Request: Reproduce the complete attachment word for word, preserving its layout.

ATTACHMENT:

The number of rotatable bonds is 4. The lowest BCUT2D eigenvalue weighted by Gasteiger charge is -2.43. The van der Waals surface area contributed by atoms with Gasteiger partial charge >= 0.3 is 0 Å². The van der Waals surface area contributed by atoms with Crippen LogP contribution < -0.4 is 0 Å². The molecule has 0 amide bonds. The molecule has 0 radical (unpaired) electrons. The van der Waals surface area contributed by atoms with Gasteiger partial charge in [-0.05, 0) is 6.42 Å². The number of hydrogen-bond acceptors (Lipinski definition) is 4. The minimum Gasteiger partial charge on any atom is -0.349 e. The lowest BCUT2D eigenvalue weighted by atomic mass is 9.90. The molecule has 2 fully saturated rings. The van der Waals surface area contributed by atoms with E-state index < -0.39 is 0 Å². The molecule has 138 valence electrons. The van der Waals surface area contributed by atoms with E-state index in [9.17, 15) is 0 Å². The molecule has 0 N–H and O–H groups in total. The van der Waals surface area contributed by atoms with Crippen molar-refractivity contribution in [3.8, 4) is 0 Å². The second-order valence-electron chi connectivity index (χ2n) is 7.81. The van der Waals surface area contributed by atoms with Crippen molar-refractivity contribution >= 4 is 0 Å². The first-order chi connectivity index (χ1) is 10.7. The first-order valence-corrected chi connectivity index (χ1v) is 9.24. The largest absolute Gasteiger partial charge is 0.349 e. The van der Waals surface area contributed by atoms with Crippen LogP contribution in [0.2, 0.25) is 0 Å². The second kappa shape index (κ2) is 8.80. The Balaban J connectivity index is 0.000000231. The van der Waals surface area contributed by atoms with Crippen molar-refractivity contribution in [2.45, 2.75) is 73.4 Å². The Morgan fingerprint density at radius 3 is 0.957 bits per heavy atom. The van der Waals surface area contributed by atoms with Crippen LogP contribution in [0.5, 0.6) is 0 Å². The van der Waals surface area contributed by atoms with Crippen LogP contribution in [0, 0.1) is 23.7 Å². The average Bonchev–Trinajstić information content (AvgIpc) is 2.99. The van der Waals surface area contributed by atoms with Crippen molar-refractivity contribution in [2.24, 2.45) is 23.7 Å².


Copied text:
The number of rotatable bonds is 4. The lowest BCUT2D eigenvalue weighted by Gasteiger charge is -2.43. The van der Waals surface area contributed by atoms with Gasteiger partial charge >= 0.3 is 0 Å². The van der Waals surface area contributed by atoms with Crippen LogP contribution < -0.4 is 0 Å². The molecule has 0 amide bonds. The molecule has 0 radical (unpaired) electrons. The van der Waals surface area contributed by atoms with Gasteiger partial charge in [-0.05, 0) is 6.42 Å². The number of hydrogen-bond acceptors (Lipinski definition) is 4. The minimum Gasteiger partial charge on any atom is -0.349 e. The lowest BCUT2D eigenvalue weighted by atomic mass is 9.90. The molecule has 2 fully saturated rings. The van der Waals surface area contributed by atoms with E-state index < -0.39 is 0 Å². The molecule has 138 valence electrons. The van der Waals surface area contributed by atoms with E-state index in [9.17, 15) is 0 Å². The molecule has 0 N–H and O–H groups in total. The van der Waals surface area contributed by atoms with Crippen molar-refractivity contribution in [3.8, 4) is 0 Å². The second-order valence-electron chi connectivity index (χ2n) is 7.81. The van der Waals surface area contributed by atoms with Crippen molar-refractivity contribution >= 4 is 0 Å². The first-order chi connectivity index (χ1) is 10.7. The first-order valence-corrected chi connectivity index (χ1v) is 9.24. The largest absolute Gasteiger partial charge is 0.349 e. The van der Waals surface area contributed by atoms with Crippen LogP contribution in [0.2, 0.25) is 0 Å². The second kappa shape index (κ2) is 8.80. The Balaban J connectivity index is 0.000000231. The van der Waals surface area contributed by atoms with Crippen molar-refractivity contribution in [2.45, 2.75) is 73.4 Å². The Morgan fingerprint density at radius 3 is 0.957 bits per heavy atom. The van der Waals surface area contributed by atoms with Crippen LogP contribution in [0.5, 0.6) is 0 Å². The van der Waals surface area contributed by atoms with Crippen LogP contribution in [0, 0.1) is 23.7 Å². The average Bonchev–Trinajstić information content (AvgIpc) is 2.99. The van der Waals surface area contributed by atoms with Crippen molar-refractivity contribution in [2.24, 2.45) is 23.7 Å².